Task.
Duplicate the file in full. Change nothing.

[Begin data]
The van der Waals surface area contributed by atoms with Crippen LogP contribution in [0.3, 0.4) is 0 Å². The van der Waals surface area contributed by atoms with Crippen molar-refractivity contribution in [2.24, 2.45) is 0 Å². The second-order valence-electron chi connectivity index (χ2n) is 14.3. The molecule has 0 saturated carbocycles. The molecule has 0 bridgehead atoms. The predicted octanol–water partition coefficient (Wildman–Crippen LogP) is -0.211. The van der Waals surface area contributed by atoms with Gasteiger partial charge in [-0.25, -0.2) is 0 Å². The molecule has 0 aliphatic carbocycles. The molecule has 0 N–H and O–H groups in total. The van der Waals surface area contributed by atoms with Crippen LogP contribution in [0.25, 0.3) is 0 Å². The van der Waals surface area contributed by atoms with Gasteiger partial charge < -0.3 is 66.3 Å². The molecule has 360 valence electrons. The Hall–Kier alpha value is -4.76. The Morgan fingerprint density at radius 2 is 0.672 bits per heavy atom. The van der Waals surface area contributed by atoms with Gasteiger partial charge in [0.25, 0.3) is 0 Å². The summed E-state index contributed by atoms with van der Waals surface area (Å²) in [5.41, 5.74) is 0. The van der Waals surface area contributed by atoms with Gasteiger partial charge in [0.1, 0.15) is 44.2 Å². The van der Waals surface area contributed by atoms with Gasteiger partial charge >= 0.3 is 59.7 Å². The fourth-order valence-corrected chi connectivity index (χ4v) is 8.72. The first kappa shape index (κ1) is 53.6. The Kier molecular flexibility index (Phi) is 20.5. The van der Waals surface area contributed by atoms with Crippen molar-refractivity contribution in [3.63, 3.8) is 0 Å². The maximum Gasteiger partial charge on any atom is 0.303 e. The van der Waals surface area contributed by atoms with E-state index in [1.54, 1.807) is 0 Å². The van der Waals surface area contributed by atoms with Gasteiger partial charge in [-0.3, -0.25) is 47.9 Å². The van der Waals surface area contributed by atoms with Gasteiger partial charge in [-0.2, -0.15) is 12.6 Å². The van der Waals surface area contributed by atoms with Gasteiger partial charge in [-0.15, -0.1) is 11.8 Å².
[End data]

The van der Waals surface area contributed by atoms with Crippen LogP contribution in [0.3, 0.4) is 0 Å². The van der Waals surface area contributed by atoms with Crippen molar-refractivity contribution in [2.24, 2.45) is 0 Å². The second-order valence-electron chi connectivity index (χ2n) is 14.3. The molecule has 0 saturated carbocycles. The molecule has 0 bridgehead atoms. The predicted octanol–water partition coefficient (Wildman–Crippen LogP) is -0.211. The van der Waals surface area contributed by atoms with Gasteiger partial charge in [-0.25, -0.2) is 0 Å². The molecule has 0 aliphatic carbocycles. The molecule has 0 N–H and O–H groups in total. The van der Waals surface area contributed by atoms with Crippen LogP contribution in [0.25, 0.3) is 0 Å². The van der Waals surface area contributed by atoms with Gasteiger partial charge < -0.3 is 66.3 Å². The molecule has 360 valence electrons. The Hall–Kier alpha value is -4.76. The Morgan fingerprint density at radius 2 is 0.672 bits per heavy atom. The van der Waals surface area contributed by atoms with Gasteiger partial charge in [0.25, 0.3) is 0 Å². The summed E-state index contributed by atoms with van der Waals surface area (Å²) in [5.41, 5.74) is 0. The van der Waals surface area contributed by atoms with Gasteiger partial charge in [0.1, 0.15) is 44.2 Å². The van der Waals surface area contributed by atoms with Gasteiger partial charge >= 0.3 is 59.7 Å². The fourth-order valence-corrected chi connectivity index (χ4v) is 8.72. The first kappa shape index (κ1) is 53.6. The Kier molecular flexibility index (Phi) is 20.5. The van der Waals surface area contributed by atoms with Crippen molar-refractivity contribution in [3.63, 3.8) is 0 Å². The maximum Gasteiger partial charge on any atom is 0.303 e. The van der Waals surface area contributed by atoms with E-state index in [1.54, 1.807) is 0 Å². The van der Waals surface area contributed by atoms with Gasteiger partial charge in [-0.3, -0.25) is 47.9 Å². The van der Waals surface area contributed by atoms with Gasteiger partial charge in [-0.2, -0.15) is 12.6 Å². The van der Waals surface area contributed by atoms with Gasteiger partial charge in [-0.15, -0.1) is 11.8 Å².